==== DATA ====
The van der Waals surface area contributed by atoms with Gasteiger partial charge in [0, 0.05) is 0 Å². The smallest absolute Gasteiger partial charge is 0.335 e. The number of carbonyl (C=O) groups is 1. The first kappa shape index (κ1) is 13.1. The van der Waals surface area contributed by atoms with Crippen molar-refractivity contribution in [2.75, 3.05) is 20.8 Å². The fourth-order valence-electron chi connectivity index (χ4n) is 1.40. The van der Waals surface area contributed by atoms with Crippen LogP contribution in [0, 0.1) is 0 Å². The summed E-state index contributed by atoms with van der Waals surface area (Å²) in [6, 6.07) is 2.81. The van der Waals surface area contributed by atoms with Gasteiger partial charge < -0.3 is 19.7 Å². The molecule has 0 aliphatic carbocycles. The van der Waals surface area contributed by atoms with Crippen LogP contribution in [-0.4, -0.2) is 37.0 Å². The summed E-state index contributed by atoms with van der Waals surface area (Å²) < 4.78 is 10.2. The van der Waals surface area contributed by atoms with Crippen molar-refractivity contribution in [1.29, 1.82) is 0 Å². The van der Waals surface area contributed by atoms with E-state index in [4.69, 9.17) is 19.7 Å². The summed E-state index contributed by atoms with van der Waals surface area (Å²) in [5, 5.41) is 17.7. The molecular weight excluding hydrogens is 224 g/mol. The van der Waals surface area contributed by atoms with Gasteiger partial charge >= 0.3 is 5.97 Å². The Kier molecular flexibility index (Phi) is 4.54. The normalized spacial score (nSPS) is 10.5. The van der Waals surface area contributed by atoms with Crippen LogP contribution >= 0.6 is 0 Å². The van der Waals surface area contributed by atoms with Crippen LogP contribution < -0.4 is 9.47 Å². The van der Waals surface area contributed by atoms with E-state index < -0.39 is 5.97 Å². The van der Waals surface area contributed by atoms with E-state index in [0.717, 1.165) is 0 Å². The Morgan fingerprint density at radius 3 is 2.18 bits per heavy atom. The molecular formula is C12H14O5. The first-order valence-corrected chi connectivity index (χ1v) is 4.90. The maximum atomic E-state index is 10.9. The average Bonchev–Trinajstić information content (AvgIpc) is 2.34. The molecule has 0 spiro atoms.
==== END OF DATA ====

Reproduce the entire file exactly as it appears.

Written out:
The van der Waals surface area contributed by atoms with Gasteiger partial charge in [0, 0.05) is 0 Å². The smallest absolute Gasteiger partial charge is 0.335 e. The number of carbonyl (C=O) groups is 1. The first kappa shape index (κ1) is 13.1. The van der Waals surface area contributed by atoms with Crippen molar-refractivity contribution in [2.75, 3.05) is 20.8 Å². The fourth-order valence-electron chi connectivity index (χ4n) is 1.40. The van der Waals surface area contributed by atoms with Crippen LogP contribution in [0, 0.1) is 0 Å². The summed E-state index contributed by atoms with van der Waals surface area (Å²) in [6, 6.07) is 2.81. The van der Waals surface area contributed by atoms with Gasteiger partial charge < -0.3 is 19.7 Å². The molecule has 0 aliphatic carbocycles. The van der Waals surface area contributed by atoms with Crippen LogP contribution in [-0.4, -0.2) is 37.0 Å². The summed E-state index contributed by atoms with van der Waals surface area (Å²) < 4.78 is 10.2. The van der Waals surface area contributed by atoms with Crippen molar-refractivity contribution in [1.29, 1.82) is 0 Å². The van der Waals surface area contributed by atoms with E-state index in [4.69, 9.17) is 19.7 Å². The summed E-state index contributed by atoms with van der Waals surface area (Å²) in [5, 5.41) is 17.7. The molecular weight excluding hydrogens is 224 g/mol. The van der Waals surface area contributed by atoms with Gasteiger partial charge >= 0.3 is 5.97 Å². The Kier molecular flexibility index (Phi) is 4.54. The normalized spacial score (nSPS) is 10.5. The van der Waals surface area contributed by atoms with Crippen LogP contribution >= 0.6 is 0 Å². The van der Waals surface area contributed by atoms with Crippen LogP contribution < -0.4 is 9.47 Å². The van der Waals surface area contributed by atoms with E-state index < -0.39 is 5.97 Å². The van der Waals surface area contributed by atoms with E-state index in [0.717, 1.165) is 0 Å². The Morgan fingerprint density at radius 3 is 2.18 bits per heavy atom. The molecular formula is C12H14O5. The first-order valence-corrected chi connectivity index (χ1v) is 4.90. The maximum atomic E-state index is 10.9. The average Bonchev–Trinajstić information content (AvgIpc) is 2.34. The molecule has 0 spiro atoms.